BAGHDAD — Islamic State extremists trucked away statues as they damaged the irreplaceable remains of an ancient Assyrian capital, a local resident and a top U.N. official said Friday.

Nimrud, a nearly 3,000-year-old city in present-day Iraq, included monumental statues of winged bulls, bearded horsemen and other figures, all symbols of an ancient Mesopotamian empire in the cradle of Western civilization.

The discovery that extremists removed some statues before using heavy equipment to destroy much of the site Thursday was cold comfort as outrage spread over the extremists’ latest effort to erase history.

United Nations Secretary-General Ban Ki-Moon considers the destruction a war crime, his spokesman said in a statement.

Iraq’s most revered Shiite cleric, the Grand Ayatollah Ali al-Sistani, said in his Friday sermon that the extremists are savaging Iraq, “not only in the present but also to its history and ancient civilizations.”

“I’m shocked and speechless,” said Zeid Abdullah, who lives in nearby Mosul and studied at the city’s Fine Arts Institute until the extremists shut that down. “Only people with a criminal and barbaric mind can act this way and destroy an art masterpiece that is thousands of years old.”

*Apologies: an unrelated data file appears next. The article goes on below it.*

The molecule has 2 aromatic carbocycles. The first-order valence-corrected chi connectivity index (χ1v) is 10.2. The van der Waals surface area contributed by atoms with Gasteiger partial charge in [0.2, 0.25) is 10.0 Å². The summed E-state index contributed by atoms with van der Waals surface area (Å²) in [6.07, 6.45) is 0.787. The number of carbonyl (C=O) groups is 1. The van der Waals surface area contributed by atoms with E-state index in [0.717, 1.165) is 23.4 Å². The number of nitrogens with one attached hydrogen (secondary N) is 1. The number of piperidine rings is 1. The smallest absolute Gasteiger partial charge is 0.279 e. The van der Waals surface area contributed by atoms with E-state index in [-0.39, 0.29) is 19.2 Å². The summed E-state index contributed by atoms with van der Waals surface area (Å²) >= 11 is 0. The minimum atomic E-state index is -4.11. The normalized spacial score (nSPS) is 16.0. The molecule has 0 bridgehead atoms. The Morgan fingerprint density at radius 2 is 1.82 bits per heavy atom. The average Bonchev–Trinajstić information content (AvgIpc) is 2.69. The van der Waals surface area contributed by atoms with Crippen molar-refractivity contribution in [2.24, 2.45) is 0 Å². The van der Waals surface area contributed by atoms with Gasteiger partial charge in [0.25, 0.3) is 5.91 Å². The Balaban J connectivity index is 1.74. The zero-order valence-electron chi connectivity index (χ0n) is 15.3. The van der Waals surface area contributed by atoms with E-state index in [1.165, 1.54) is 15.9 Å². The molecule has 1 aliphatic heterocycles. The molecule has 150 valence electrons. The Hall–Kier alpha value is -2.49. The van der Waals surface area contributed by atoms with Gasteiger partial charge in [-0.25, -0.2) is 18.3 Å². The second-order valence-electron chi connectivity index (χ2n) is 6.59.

A farmer from a nearby village said Friday that militants began carrying tablets and artifacts away from the site two days before the attack, which began Thursday afternoon. The militants told the villagers that the artifacts are idols forbidden by Islam and must be destroyed, the farmer said, speaking anonymously for fear of reprisals.

But the group also is known to have sold off looted antiquities as a source of revenue.

Some statues were “put on big trucks, and we don’t know where they are, possibly for illicit trafficking,” UNESCO Director General Irina Bokova said.

U.N. officials have seen images of destroyed Assyrian symbols including statues with the head of a man, the torso of a lion and wings of an eagle. These symbols were referred to in the Bible and other sacred texts, she said.

“All of this is an appalling and tragic act of human destruction,” she said.

U.N. officials were studying satellite imagery of the destruction, since it remains too dangerous to approach the site, she said.

These violent Sunni extremists have been campaigning to purge ancient relics they say promote idolatry that violates their interpretation of Islamic law. A video they released last week shows them smashing artifacts in the Mosul museum and in January, the group burned hundreds of books from the Mosul library and Mosul University, including many rare manuscripts.